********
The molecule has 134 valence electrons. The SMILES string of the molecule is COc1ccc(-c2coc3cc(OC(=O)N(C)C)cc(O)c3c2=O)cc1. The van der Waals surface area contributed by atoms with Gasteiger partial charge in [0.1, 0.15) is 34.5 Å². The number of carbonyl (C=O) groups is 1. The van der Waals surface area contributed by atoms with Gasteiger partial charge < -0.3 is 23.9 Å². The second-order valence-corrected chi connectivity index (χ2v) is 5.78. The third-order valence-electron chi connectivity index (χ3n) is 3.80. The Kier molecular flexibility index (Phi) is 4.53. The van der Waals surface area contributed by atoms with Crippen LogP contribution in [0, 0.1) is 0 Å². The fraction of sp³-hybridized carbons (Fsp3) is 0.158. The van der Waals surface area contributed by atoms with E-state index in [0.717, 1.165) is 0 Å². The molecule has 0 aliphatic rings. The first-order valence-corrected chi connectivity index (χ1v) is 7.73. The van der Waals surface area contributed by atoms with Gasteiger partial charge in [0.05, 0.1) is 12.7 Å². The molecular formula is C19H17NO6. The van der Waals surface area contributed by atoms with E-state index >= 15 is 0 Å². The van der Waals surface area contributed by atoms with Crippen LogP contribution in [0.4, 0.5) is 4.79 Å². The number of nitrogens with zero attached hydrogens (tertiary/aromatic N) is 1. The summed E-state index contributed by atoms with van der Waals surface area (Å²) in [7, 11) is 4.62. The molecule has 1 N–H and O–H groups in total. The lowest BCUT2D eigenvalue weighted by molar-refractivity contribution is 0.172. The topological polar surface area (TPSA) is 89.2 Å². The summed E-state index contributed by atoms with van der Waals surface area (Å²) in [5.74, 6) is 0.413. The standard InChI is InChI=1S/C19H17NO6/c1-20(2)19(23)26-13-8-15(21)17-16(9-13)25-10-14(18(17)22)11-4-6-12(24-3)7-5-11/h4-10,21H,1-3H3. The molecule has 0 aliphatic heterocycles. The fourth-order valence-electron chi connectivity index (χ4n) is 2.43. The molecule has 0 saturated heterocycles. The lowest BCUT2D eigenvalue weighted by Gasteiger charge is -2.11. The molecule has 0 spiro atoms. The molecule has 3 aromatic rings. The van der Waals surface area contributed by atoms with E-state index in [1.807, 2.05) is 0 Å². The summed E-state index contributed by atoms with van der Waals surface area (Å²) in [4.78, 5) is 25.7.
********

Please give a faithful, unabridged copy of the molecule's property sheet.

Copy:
The molecule has 134 valence electrons. The SMILES string of the molecule is COc1ccc(-c2coc3cc(OC(=O)N(C)C)cc(O)c3c2=O)cc1. The van der Waals surface area contributed by atoms with Gasteiger partial charge in [0.1, 0.15) is 34.5 Å². The number of carbonyl (C=O) groups is 1. The van der Waals surface area contributed by atoms with Gasteiger partial charge < -0.3 is 23.9 Å². The second-order valence-corrected chi connectivity index (χ2v) is 5.78. The third-order valence-electron chi connectivity index (χ3n) is 3.80. The Kier molecular flexibility index (Phi) is 4.53. The van der Waals surface area contributed by atoms with Crippen LogP contribution in [0, 0.1) is 0 Å². The fraction of sp³-hybridized carbons (Fsp3) is 0.158. The van der Waals surface area contributed by atoms with E-state index in [0.717, 1.165) is 0 Å². The molecule has 0 aliphatic rings. The first-order valence-corrected chi connectivity index (χ1v) is 7.73. The van der Waals surface area contributed by atoms with Gasteiger partial charge in [0.05, 0.1) is 12.7 Å². The molecular formula is C19H17NO6. The van der Waals surface area contributed by atoms with E-state index >= 15 is 0 Å². The van der Waals surface area contributed by atoms with Crippen LogP contribution in [0.4, 0.5) is 4.79 Å². The number of nitrogens with zero attached hydrogens (tertiary/aromatic N) is 1. The summed E-state index contributed by atoms with van der Waals surface area (Å²) in [7, 11) is 4.62. The molecule has 1 N–H and O–H groups in total. The lowest BCUT2D eigenvalue weighted by molar-refractivity contribution is 0.172. The topological polar surface area (TPSA) is 89.2 Å². The summed E-state index contributed by atoms with van der Waals surface area (Å²) in [5.74, 6) is 0.413. The standard InChI is InChI=1S/C19H17NO6/c1-20(2)19(23)26-13-8-15(21)17-16(9-13)25-10-14(18(17)22)11-4-6-12(24-3)7-5-11/h4-10,21H,1-3H3. The molecule has 0 aliphatic heterocycles. The fourth-order valence-electron chi connectivity index (χ4n) is 2.43. The molecule has 0 saturated heterocycles. The lowest BCUT2D eigenvalue weighted by Gasteiger charge is -2.11. The molecule has 0 spiro atoms. The molecule has 3 aromatic rings. The van der Waals surface area contributed by atoms with E-state index in [1.807, 2.05) is 0 Å². The summed E-state index contributed by atoms with van der Waals surface area (Å²) in [4.78, 5) is 25.7.